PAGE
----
In March, when summer was fast approaching, I wanted to finish this year’s indoor projects before the sunshine beckoned me outside. After successfully removing the wallpaper from our downstairs bathroom in what I called a “mini makeover,” I thought it time to remove the last of the wallpaper from our home. Our main bathroom is upstairs and in pretty decent shape. It appears to have been previously remodeled in the early 2000’s featuring a nice vanity with granite countertop and acceptable – if boring – hardware, light fixture, and tile. All things I can live with for sure. It did, however, have floor to ceiling green wallpaper. As far as wallpaper goes, I thought it had a nice neutral pattern and texture, and while the color wasn’t anything I would have chosen, it was not offensive either. Overall, it was just ok. But the color was a little dark for a small room and the paper was beginning to buckle and peel at the seams. Removing the paper and painting a crisp neutral color would prove to be the refresh that this bathroom sorely needed.
To learn more about my first experience removing wallpaper and the specific steps I followed, click HERE. This article will detail how I altered my approach, what went right, and what made me curse the day wallpaper was invented.
To start this project, I decided to remove the mini blinds. This bathroom is on the top floor, our backyard is heavily wooded, and our neighbors are far behind us. The only way they could peep would be in the winter with a telescope. If they want to see me (or Logan) naked that badly, well then I guess more power to them. Perhaps when we return to work and start showering again at 5 am I might change my mind, but for now, I wanted as much light as possible in that tiny room. Next, Logan helped me remove the mirror which was thankfully attached to the wall with clips (rather than glued as some mirrors can be). This was surprisingly easy. Based on a tip I found on Youtube, I used an adhesive plastic carpet protector to cover the mirror just in case we broke it. It is basically like super sticky Saran Wrap. It worked great, but in the end, was a little harder to remove than I anticipated. (On another note, where has this product been all my life?! I have painted three homes now and spilled drops on the floor each time. Never again!) Finally, I removed the old caulking, and I was ready to attack the wallpaper!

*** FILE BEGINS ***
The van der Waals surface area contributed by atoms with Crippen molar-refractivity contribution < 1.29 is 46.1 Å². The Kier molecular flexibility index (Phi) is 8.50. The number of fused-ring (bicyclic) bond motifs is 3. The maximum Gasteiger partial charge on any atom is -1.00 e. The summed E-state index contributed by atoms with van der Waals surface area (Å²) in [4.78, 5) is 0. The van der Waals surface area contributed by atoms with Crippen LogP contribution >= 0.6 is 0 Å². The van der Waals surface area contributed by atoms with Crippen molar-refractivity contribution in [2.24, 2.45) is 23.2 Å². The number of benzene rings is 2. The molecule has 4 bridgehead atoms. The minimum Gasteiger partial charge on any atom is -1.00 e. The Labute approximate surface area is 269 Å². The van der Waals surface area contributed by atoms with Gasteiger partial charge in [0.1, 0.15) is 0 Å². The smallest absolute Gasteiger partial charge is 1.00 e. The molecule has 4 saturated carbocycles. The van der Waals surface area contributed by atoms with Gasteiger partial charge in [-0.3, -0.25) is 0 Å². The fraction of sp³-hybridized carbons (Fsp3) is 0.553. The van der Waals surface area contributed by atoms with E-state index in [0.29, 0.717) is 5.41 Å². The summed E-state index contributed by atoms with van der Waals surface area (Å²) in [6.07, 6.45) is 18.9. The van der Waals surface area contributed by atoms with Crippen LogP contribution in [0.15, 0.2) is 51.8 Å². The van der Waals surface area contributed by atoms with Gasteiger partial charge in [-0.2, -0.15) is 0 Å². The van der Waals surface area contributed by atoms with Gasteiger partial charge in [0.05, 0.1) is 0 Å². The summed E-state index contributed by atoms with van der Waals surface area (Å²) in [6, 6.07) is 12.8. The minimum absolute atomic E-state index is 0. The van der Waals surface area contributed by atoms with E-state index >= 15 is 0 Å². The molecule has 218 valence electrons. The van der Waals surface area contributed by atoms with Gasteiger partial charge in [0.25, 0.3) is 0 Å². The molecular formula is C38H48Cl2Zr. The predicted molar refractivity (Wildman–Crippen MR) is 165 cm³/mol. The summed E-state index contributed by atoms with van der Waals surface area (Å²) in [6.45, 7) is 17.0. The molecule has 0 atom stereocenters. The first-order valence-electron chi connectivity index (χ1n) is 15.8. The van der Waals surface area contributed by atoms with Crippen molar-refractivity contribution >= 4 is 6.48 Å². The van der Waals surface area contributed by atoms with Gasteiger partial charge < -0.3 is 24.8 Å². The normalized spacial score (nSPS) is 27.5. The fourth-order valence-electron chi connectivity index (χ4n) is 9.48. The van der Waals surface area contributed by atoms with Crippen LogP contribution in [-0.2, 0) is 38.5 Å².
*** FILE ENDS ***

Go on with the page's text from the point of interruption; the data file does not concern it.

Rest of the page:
To recap, wallpaper is made of two layers – the decorative top layer, and the paper bottom layer that is pasted to the wall. Last time, if you recall, the decorative top layer came off in huge pieces and I gloried in the ease of my success (at least for a short time). This experience was much different. Given the fact that the wallpaper was already loosened at the seams, I expected the top layer to come off in a breeze. I was very wrong.
You know when you buy something and it has a price tag or a “Made in China” sticker on the bottom? You try so carefully to peel it off in one piece only to have it shred into ten teeny pieces, leaving a film of sticky residue behind that requires a few applications of Goo Gone to remove. Well, my bathroom walls were essentially covered with giant Made in China stickers. It was a major victory if I got a scrap of paper off that was the size of a business envelope. Most pieces were less than 4 square inches. It literally took days to remove it all. It got to the point where every time Logan would use the bathroom I would shout, “pull some paper while you’re in there!”
I also discovered that the wallpaper was installed prior to the last update, so the paper continued down behind and on the sides of the vanity. I was not about to uninstall and reinstall the vanity. So, I ended up using a utility knife to score the paper around the granite and I scraped as far as my tools could reach on the side. In the end, it turned out lovely and you can’t tell that any paper remains.